It was quite surreal to be in a small country town like Nurburg and have sports cars parked everywhere.

Don't mind this, just another GT2 sitting around.

After lunch, the track was open again and we headed back out to complete our laps. I drove a total of six laps and was still wanting more at the end of it. My best lap was the final lap, with a time of 10:48.2. The analysis can be seen here.

I vow to come back the drive the Nordschleife again one day.

To be continued...

Monday, June 22, 2015

Mercedes-Benz - Stuttgart, Germany

Day 2 of our stay in Stuttgart and we headed over to the Mercedes-Benz Museum. A factory tour is also available but we were unable to attend due to it clashing with the Porsche factory tour the day before.

Next to the museum stands a large Mercedes-Benz dealership.

This museum is definitely the most comprehensive we visited, as it is a journey through the companies 100+ year history and highlights the significance of Daimler and Benz's achievements in motorising a carriage. It isn't just a display of motor vehicles but also tells the story of the company during key events in history.

We picked up our audio guide units and took the elevator to the top floor.

Like the Porsche Museum, this museum is an impressive piece of architecture. In particular, I found the elevator very space age and something from a science fiction movie.

Starting with the company's roots, we were introduced to the Daimler Motorised Carriage - the first car built by Gottlieb Daimler and Wilhelm Maybach.

Next to it was the Benz Patent Motor Car, built by Carl Benz.

As we walked further, we spiralled down towards the ground the floor. Each level has vehicles of significance from each era up till the present day.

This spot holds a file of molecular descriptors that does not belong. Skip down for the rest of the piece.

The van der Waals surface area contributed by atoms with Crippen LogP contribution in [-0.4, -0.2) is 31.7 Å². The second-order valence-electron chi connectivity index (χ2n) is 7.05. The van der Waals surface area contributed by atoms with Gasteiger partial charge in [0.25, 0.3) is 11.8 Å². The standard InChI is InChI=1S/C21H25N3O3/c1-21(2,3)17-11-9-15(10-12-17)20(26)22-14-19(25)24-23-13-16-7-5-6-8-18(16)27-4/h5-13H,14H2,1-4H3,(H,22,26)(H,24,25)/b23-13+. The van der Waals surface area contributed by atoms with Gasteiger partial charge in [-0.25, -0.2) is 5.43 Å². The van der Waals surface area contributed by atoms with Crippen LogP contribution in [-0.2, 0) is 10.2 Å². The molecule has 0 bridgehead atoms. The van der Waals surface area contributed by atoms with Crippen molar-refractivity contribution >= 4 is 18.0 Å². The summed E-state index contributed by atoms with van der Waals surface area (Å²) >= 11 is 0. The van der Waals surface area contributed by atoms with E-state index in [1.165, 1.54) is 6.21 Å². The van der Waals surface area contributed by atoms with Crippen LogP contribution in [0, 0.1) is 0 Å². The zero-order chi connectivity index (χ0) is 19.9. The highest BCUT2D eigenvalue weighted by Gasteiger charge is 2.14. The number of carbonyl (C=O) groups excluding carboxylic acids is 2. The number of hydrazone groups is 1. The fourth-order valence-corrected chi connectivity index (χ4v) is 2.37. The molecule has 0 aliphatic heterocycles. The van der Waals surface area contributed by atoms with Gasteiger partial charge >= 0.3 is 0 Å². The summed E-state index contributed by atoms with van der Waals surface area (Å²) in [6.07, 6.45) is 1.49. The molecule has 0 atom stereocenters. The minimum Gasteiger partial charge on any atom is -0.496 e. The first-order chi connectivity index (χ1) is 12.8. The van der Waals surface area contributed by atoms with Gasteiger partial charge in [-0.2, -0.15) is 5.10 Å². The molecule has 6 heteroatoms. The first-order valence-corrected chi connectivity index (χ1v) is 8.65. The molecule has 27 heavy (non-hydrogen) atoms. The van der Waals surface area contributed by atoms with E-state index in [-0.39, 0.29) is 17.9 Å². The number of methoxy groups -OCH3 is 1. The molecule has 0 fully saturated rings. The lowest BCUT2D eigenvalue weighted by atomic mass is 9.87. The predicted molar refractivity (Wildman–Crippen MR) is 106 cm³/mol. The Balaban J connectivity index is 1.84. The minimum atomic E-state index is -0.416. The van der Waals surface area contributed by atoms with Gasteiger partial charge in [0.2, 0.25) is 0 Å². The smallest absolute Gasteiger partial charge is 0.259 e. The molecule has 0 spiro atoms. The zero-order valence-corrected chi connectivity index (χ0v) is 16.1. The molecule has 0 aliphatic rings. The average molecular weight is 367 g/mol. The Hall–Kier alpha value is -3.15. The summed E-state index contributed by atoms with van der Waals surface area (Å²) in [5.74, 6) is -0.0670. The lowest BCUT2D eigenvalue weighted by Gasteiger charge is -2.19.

Here is a view of the dealership from the museum.

Cars that we see as classic cars today were considered race cars in their day.

Mercedes-Benz has a rich history in racing and here is a poster from the 1930's featuring the what looks like a W25 race car - the beginning of the Silver Arrow name.

In the years leading up to World War II, the Nazi party used racing as a means of promoting itself and associated race victories as a symbol of German might. Here is a trophy won by Mercedes-Benz driver Rudolf Caracciola at the 1939 German Grand Prix on the Nurburgring. Look closely and you will see the Nazi crest along with the name Adolf Hitler.

A selection of Silver arrows.

As we progressed towards the modern era, we were treated to an iconic car.

The 300SL with its gull wing doors - the father of the SLS AMG.

Here is a selection of notable Mercedes racing cars (and trucks).

There's the DTM C-Class.

The SLS AMG GT3...

Beautiful Group C prototypes like the Sauber C9...

...and the Sauber C11.

And just like the beautifully wide 911 GT1, there was the CLK GTR.

Finally, we end in the world of Formula 1.

Next time you see a set of RPF1's, remember that this is where they were used.

There are just too many photos to post, click here if you would like to see more.

Next stop, somewhere quite special to me.